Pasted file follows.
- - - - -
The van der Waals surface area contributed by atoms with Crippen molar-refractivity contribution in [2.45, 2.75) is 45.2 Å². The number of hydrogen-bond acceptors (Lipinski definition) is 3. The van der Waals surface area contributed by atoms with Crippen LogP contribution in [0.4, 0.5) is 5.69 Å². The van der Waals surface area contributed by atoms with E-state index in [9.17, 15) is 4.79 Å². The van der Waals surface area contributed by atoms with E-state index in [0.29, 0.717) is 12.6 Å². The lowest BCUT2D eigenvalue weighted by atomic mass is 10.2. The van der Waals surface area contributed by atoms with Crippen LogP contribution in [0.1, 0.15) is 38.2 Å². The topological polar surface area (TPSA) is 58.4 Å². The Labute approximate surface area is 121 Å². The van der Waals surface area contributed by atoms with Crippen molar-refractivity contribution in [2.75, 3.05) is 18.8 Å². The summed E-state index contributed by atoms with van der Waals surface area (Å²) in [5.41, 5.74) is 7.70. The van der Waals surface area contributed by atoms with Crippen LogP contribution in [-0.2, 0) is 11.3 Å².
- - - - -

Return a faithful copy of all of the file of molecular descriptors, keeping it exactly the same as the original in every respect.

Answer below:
The van der Waals surface area contributed by atoms with Crippen molar-refractivity contribution in [2.45, 2.75) is 45.2 Å². The number of hydrogen-bond acceptors (Lipinski definition) is 3. The van der Waals surface area contributed by atoms with Crippen LogP contribution in [0.4, 0.5) is 5.69 Å². The van der Waals surface area contributed by atoms with E-state index in [9.17, 15) is 4.79 Å². The van der Waals surface area contributed by atoms with E-state index in [0.29, 0.717) is 12.6 Å². The lowest BCUT2D eigenvalue weighted by atomic mass is 10.2. The van der Waals surface area contributed by atoms with Crippen LogP contribution in [0.1, 0.15) is 38.2 Å². The topological polar surface area (TPSA) is 58.4 Å². The Labute approximate surface area is 121 Å². The van der Waals surface area contributed by atoms with Crippen molar-refractivity contribution in [2.75, 3.05) is 18.8 Å². The summed E-state index contributed by atoms with van der Waals surface area (Å²) in [5.41, 5.74) is 7.70. The van der Waals surface area contributed by atoms with Crippen LogP contribution in [-0.2, 0) is 11.3 Å².